While facts are intended to provide a single answer reasoning and subjectivity can introduce many potential answers. Furthermore, the real world often presents situations and outcomes that people have never contemplated before. In some circumstances events can–often surprisingly–occur more frequently than the normal distribution would suggest. Economist Frank Knight argued that surprises are likely to occur in a system where decisions are based on forecasts. If everyone had all the information that they needed then the outcome would be strictly based on probability. He was cautious that anything about the future could be learned from the frequency of past occurrences.
In a similar manner, John Maynard Keynes suggested that objective probabilities of future events do not exist. Our lack of knowledge about future events denies us the certainty of knowing what the probability of a future occurrence actually is. There is no event that is identical to an earlier event. Uncertainty, rather than probability rules in real world decision making. In The General Theory of Employment, Interest and Money Keynes commented
[Most of our decisions] to do something positive…can only be taken as a result of animal spirits…and not as the outcome of a weighted average of quantitative benefits multiplied by quantitative probabilities. [1c]
By acknowledging the unknown, Keynes and Knight made a radical departure from other economist and mathematicians of the time. John von Neumann, the inventor of game theory, takes issue with Keynes treatment of expectations. Von Neumann collaborated with German economist Oskar Morgenstern to write The Theory of Games and Economic Behavior, which reverts back to a rigorous mathematical treatment of economic decision making. Game theory, as their work came to be known, posits that the source of uncertainty lies in the intentions of others.
almost every decision is the result of a series of negotiations in which we try to reduce uncertainty by trading off what other people want in return for what we want ourselves. [1d]
Despite the in-depth mathematics of game theory, Morgenstern brushed aside the idea that economics could be used for predicting business activity. No one can know what everybody else is going to do at any given moment.
The concept of Keynes’ “animal spirits” was not lost to history books. In the mid twentieth century psychologists Daniel Kahneman and Amos Tversky ushered in a new era of risk management by investigating human behavior as it relates to decision making. Collectively their work is referred to as Prospect Theory and pins decision making behavior on two shortcomings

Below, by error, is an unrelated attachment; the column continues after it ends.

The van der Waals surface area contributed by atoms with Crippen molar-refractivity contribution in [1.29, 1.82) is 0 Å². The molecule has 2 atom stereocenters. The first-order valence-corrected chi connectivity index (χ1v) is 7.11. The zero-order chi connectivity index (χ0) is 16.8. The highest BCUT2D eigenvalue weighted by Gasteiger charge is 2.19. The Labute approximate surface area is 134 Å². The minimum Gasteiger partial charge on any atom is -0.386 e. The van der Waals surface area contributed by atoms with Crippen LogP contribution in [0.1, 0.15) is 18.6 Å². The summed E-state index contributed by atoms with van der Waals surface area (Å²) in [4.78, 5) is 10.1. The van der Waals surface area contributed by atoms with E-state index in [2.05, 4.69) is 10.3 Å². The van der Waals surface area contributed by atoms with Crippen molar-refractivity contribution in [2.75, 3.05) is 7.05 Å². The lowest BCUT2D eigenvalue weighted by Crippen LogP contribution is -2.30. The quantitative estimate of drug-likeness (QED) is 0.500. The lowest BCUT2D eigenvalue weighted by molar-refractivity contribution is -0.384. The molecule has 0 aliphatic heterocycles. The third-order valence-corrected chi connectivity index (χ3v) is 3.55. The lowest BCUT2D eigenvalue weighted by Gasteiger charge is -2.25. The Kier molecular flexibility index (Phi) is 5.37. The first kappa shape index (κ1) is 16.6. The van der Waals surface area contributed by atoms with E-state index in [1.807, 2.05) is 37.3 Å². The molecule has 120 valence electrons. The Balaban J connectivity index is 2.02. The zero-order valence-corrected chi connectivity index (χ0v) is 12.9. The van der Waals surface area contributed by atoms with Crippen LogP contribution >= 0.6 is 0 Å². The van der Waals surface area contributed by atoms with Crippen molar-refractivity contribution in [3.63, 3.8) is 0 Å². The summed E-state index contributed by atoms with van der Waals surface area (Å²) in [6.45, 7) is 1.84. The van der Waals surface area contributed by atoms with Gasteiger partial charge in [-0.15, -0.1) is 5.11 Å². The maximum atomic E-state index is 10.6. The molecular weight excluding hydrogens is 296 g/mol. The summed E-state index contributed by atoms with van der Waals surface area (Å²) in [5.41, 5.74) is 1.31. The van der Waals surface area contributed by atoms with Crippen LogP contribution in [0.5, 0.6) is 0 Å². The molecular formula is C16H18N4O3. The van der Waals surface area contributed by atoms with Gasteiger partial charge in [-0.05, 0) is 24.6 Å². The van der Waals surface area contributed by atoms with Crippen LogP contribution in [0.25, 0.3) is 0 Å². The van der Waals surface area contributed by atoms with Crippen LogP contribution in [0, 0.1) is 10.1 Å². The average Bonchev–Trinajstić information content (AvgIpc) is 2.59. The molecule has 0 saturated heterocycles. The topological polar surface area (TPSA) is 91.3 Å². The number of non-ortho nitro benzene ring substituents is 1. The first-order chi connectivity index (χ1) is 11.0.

- Emotion destroys the necessary element of self-control that is needed to make rational decisions
- Humans possess an inability to fully understand the events that they are dealing with
One of the more well known concepts of Prospect Theory is that of risk aversion. The manner in which we make decisions involving gains and decisions involving losses is asymmetrical. We focus our energy on events with low probability and high drama while ignoring those with high probability and more mundane outcomes. We do this because losses hurt emotionally–a lot. We are much more sensitive to losing a given amount than we are to gaining the same sum.
The ways in which we measure, understand and deal with risk have evolved greatly over many centuries. The science of probability theory developed by early philosophers and mathematicians has a high degree of merit in providing a framework of how to think about risk. The more modern ideas proposed by Kahneman and Tversky–that decision making has a subjective and emotional base is inherently new, but spread from the rigorous mathematics that preceeded. Bernstein closes with the insightful idea that the science of risk management creates new risks while simultaneously controlling others. Food for thought indeed.
Bernstein, Peter L. Against The Gods. John Wiley & Sons Inc. 1998.
(a) p. 126
(b) p. 48
(c) p. 216
(d) p. 232
What I’m Reading
Dollar Cost Averaging May Help To Manage Risk But On Average It Just Reduces Returns (Kitces)
Understanding Modern Portfolio Construction (Cullen Roche)
Six Questions With John Bogle (Charles Rotblut)